It was announced in the budget that the Annual Investment Allowance would increase from its current £200,000 level to £1,000,000 from 1st January 2019. This gives the majority of businesses the ability to receive 100% tax relief in the year of expenditure for all qualifying plant and machinery expenditure over the next two years. Here we set out the main ways that a business can utilise this valuable tax relief.
All businesses including non-resident landlords can claim the Annual Investment Allowance (AIA), with the exception of mixed partnerships being specifically excluded. In our experience, this valuable form of tax relief can often be overlooked when completing the relevant tax returns and this can be due to a number of reasons.
Firstly, the expenditure on which the AIA can be claimed on can be unclear, both in terms of the eligibility and also in terms of having sufficient details to determine the qualifying expenditure in order to make a claim. In terms of what items of expenditure can be claimed upon, it is any expenditure which qualifies for your normal Plant and Machinery Allowances.
For any direct purchases, this can be easier to identify, such as the buying of new IT equipment or trade related machinery. Where the complexities often arise is in identifying qualifying expenditure which is part of a larger capital project such as a building refurbishment, extension or new build. In this case the expenditure is often priced by the builder/developer and can often be limited in the level of cost breakdowns.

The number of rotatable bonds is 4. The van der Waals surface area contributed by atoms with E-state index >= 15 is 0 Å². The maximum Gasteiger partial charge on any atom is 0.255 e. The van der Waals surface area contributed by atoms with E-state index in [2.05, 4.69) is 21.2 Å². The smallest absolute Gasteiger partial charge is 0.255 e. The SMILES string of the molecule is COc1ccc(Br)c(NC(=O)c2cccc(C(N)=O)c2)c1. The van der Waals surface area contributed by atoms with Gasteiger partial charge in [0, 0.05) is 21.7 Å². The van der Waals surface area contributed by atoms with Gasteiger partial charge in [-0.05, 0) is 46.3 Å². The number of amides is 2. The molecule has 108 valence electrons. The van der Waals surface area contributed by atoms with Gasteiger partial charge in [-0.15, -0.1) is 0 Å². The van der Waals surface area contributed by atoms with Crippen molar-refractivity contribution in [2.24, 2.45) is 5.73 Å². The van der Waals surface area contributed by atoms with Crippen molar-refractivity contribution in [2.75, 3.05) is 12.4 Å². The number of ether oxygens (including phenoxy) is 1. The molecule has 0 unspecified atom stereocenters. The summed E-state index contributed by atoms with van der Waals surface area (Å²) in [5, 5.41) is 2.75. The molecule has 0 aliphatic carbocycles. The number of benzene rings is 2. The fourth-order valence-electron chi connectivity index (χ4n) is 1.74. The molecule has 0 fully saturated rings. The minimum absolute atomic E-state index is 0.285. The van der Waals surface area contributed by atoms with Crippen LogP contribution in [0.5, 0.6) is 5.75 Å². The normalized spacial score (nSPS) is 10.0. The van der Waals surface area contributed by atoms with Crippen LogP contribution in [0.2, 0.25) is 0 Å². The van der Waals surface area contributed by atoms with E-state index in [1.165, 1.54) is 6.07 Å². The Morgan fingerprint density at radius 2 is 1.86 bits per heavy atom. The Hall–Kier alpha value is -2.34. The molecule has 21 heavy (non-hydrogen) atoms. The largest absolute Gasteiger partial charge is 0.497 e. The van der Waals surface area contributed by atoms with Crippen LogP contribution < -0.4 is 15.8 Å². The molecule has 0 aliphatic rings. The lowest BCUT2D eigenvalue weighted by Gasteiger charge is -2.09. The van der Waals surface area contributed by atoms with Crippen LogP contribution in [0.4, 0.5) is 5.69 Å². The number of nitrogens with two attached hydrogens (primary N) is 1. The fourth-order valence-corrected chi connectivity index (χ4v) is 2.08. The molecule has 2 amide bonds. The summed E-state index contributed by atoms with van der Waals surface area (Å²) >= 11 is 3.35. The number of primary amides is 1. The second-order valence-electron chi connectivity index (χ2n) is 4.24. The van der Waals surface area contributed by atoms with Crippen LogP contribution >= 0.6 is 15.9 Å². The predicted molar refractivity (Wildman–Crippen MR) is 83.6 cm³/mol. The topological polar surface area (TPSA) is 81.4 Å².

Even where the costs are not sufficiently broken down, there is still the ability to make a claim for AIA, but will often require employing a Capital Allowances specialist, such as Veritas Advisory who as Chartered Surveyors are able to calculate their own cost breakdown to a level which would stand up to HMRC scrutiny.
The other area of expenditure which can be overlooked is on second hand acquisitions, which is a less obvious form of qualifying expenditure and again will require the services of a specialist to value the qualifying expenditure. When it comes to second hand acquisitions of property, there is a legal mechanism, applicable in most instances, by which the value of the inherent Capital Allowances is passed across via a s198 election, and which must be in place within 2 years of completion.
Often the question of Capital Allowances is over looked, with the purchaser missing out altogether and so it is critical to ensure that the contractual position is robust, binding the Seller to agree to pass over the unclaimed Capital Allowances.
Finally, the AIA is as the name suggests an annual allowance and so where projects span a number of tax periods, the claiming of the AIA can be overlooked in the earlier periods of expenditure. Even if the project is uncompleted at the time of the tax return submission, the AIA can still be claimed on qualifying Capital Allowances incurred at that point as part of an interim claim submission.